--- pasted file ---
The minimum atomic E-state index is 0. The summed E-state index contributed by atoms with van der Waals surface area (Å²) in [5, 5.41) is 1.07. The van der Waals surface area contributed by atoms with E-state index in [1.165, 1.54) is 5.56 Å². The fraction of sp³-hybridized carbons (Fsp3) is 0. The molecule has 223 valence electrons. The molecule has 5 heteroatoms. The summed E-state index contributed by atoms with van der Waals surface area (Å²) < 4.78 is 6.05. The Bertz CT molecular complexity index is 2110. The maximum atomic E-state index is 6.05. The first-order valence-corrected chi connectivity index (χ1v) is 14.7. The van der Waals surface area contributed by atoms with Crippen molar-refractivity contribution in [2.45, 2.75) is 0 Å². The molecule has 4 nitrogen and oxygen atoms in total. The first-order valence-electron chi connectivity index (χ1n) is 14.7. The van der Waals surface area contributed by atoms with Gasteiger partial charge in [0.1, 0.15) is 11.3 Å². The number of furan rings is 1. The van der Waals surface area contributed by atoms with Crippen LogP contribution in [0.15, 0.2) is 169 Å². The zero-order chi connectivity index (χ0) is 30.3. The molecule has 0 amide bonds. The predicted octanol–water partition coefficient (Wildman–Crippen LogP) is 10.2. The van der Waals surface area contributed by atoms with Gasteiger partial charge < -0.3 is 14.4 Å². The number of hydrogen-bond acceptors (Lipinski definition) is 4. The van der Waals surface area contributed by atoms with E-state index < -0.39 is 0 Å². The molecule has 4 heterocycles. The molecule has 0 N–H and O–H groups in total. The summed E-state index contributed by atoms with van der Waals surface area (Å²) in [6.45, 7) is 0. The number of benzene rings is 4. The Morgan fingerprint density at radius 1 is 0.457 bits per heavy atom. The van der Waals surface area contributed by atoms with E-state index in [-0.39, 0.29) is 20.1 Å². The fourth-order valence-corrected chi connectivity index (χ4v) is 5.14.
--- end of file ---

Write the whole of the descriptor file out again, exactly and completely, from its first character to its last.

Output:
The minimum atomic E-state index is 0. The summed E-state index contributed by atoms with van der Waals surface area (Å²) in [5, 5.41) is 1.07. The van der Waals surface area contributed by atoms with E-state index in [1.165, 1.54) is 5.56 Å². The fraction of sp³-hybridized carbons (Fsp3) is 0. The molecule has 223 valence electrons. The molecule has 5 heteroatoms. The summed E-state index contributed by atoms with van der Waals surface area (Å²) < 4.78 is 6.05. The Bertz CT molecular complexity index is 2110. The maximum atomic E-state index is 6.05. The first-order valence-corrected chi connectivity index (χ1v) is 14.7. The van der Waals surface area contributed by atoms with Crippen molar-refractivity contribution in [2.45, 2.75) is 0 Å². The molecule has 4 nitrogen and oxygen atoms in total. The first-order valence-electron chi connectivity index (χ1n) is 14.7. The van der Waals surface area contributed by atoms with Gasteiger partial charge in [0.1, 0.15) is 11.3 Å². The number of furan rings is 1. The van der Waals surface area contributed by atoms with Crippen LogP contribution in [0.15, 0.2) is 169 Å². The zero-order chi connectivity index (χ0) is 30.3. The molecule has 0 amide bonds. The predicted octanol–water partition coefficient (Wildman–Crippen LogP) is 10.2. The van der Waals surface area contributed by atoms with Gasteiger partial charge < -0.3 is 14.4 Å². The number of hydrogen-bond acceptors (Lipinski definition) is 4. The van der Waals surface area contributed by atoms with E-state index < -0.39 is 0 Å². The molecule has 4 heterocycles. The molecule has 0 N–H and O–H groups in total. The summed E-state index contributed by atoms with van der Waals surface area (Å²) in [6.45, 7) is 0. The number of benzene rings is 4. The Morgan fingerprint density at radius 1 is 0.457 bits per heavy atom. The van der Waals surface area contributed by atoms with E-state index in [-0.39, 0.29) is 20.1 Å². The fourth-order valence-corrected chi connectivity index (χ4v) is 5.14.